These orders last for a period of 28 days. The essential difference between a DVPN and a DVPO is that a DVPN only lasts for a short period (2 days) until the matter can be brought before a Magistrates’ Court. It is the police who issue a DVPN, often when they have been called to a ‘domestic’ incident and they suspect violence has occurred. Where the victim wishes to pursue a complaint (prosecution of the perpetrator) then the perpetrator would be arrested in the usual way and the police can impose bail conditions preventing him or her from going near the victim or his/her address. The police find DVPNs are useful where a victim will not co-operate and provide a statement, making a prosecution difficult. They can then apply to the court for a DVPN to be made into a DVPO. Where a DVPO is made following an application from the police (which is often), the police may then use that time to persuade the victim to make a witness statement, thereby allowing the perpetrator to be prosecuted.

Applying for a Domestic Abuse Protection Order

Domestic Abuse Protection Orders, on the other hand, can be applied for by the police, but also by the person whom they will ultimately protect, and they can be issued by the court without application during other ongoing proceedings (e.g. family court proceedings). These orders can be made without notifying you that there has been an application, but if that happens, you have the opportunity to make representations about the Order by way of an application to the Court. The ability of the court to make an Order without any notice to the alleged perpetrator marks a significant change to the current position.  Where this happens we would advise you to get in touch as usually the order will have been made without anyone being able to put across your side of the story. It may be we could apply for the removal or variation of the order.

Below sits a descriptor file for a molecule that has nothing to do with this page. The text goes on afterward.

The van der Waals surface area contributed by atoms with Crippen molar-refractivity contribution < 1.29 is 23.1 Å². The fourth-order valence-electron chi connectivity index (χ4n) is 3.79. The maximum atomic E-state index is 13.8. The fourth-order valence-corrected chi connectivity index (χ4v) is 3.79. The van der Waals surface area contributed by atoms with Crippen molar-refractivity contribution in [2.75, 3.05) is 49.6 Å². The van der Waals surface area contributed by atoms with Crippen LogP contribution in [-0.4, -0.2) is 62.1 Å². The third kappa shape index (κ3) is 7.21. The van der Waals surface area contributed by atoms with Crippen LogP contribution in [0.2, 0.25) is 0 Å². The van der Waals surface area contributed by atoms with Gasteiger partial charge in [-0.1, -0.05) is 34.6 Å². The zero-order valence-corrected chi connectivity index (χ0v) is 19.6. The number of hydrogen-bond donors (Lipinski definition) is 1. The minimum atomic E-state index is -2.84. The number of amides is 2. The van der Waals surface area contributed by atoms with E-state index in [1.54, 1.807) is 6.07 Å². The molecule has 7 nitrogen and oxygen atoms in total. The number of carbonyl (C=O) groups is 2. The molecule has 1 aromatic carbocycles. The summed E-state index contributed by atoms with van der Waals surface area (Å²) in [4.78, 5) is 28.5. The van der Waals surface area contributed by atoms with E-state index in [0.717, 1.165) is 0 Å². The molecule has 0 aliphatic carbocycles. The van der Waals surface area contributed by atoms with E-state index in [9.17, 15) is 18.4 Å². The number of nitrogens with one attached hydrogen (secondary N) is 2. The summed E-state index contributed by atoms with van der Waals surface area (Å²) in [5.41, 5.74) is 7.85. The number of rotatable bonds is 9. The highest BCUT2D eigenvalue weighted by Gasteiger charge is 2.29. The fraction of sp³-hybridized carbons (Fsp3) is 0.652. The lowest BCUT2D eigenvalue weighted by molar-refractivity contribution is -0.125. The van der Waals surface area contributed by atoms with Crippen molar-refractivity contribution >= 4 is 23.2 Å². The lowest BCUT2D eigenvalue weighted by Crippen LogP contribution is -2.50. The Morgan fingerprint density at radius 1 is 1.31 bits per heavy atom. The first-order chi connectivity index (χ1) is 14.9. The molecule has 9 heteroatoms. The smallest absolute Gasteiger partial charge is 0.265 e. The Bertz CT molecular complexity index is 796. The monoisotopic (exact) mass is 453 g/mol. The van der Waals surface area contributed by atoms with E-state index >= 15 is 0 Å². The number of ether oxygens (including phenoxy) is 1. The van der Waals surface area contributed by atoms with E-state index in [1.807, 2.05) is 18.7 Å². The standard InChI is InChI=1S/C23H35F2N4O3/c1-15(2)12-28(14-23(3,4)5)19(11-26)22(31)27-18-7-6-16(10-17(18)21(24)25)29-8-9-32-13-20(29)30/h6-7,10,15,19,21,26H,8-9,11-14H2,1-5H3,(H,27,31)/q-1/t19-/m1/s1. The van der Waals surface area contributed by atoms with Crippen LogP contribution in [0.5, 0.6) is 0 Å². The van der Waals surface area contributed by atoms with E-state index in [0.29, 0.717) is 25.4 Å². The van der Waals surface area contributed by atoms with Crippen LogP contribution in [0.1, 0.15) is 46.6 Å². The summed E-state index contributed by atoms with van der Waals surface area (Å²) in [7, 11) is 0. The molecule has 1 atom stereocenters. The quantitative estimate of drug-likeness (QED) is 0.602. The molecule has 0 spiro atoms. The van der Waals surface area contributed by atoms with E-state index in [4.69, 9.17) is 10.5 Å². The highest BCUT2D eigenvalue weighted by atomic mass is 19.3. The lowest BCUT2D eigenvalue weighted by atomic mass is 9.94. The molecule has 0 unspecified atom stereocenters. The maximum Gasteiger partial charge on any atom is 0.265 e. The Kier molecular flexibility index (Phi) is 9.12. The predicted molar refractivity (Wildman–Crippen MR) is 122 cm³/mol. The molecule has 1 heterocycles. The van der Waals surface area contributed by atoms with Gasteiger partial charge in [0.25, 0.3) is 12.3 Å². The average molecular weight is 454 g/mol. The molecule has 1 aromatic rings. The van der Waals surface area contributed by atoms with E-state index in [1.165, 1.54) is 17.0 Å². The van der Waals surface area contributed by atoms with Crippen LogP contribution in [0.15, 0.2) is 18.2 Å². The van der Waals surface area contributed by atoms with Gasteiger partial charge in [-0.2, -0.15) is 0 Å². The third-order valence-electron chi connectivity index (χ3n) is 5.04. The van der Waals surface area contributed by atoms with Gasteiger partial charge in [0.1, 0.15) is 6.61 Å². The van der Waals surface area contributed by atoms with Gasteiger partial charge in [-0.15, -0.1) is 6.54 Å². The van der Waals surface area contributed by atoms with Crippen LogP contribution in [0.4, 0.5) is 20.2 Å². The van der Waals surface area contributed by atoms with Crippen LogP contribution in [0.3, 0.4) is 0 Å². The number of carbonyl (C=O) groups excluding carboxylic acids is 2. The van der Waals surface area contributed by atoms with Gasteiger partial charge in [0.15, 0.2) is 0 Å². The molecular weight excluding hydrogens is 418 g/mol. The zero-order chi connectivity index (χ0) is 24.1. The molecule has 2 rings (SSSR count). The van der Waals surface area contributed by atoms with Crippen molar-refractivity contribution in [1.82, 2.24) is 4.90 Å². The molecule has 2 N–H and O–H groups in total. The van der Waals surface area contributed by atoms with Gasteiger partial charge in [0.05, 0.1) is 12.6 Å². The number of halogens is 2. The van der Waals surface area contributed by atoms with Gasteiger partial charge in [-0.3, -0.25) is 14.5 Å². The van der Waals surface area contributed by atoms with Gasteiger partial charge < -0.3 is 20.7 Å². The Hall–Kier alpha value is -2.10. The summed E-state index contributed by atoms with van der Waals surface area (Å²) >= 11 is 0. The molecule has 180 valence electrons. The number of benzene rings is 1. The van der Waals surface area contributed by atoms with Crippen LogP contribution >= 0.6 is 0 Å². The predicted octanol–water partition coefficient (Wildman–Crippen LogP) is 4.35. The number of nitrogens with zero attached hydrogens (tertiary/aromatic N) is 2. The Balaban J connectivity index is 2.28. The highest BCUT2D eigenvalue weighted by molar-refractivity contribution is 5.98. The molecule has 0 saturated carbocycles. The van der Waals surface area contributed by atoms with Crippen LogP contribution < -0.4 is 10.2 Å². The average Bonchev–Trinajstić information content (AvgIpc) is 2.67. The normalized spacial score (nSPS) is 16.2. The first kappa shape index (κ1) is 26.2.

Additional Terms in a Domestic Abuse Protection Order

The grounds for making the DAPO will, again, be the same as for a DAPN. The terms can be much wider reaching. They can include all terms that could be included in a DVPO, but can also include:

  • You must submit to electronic monitoring
  • You must attend certain courses (regarding alcohol/substance misuse, or a Domestic Violence Perpetrator’s Course)

These new orders, which are far more intrusive than current DVPOs, can be made to last for a specific period of time or they can last indefinitely.

Breaching the Order is a criminal offence.

Contact Us

It is therefore very important that, if you are subject to an application for a DVPO or a DAPO,  you contact our team of experts who will be able to help you defend any application, and ensure that any order imposed is no more restrictive than is necessary. Please enquire with David Gray Solicitors regarding this, as you may be entitled to Legal Aid for the proceedings.

If you have any questions, or would like further information about the above, please contact us on 0191 232 9547.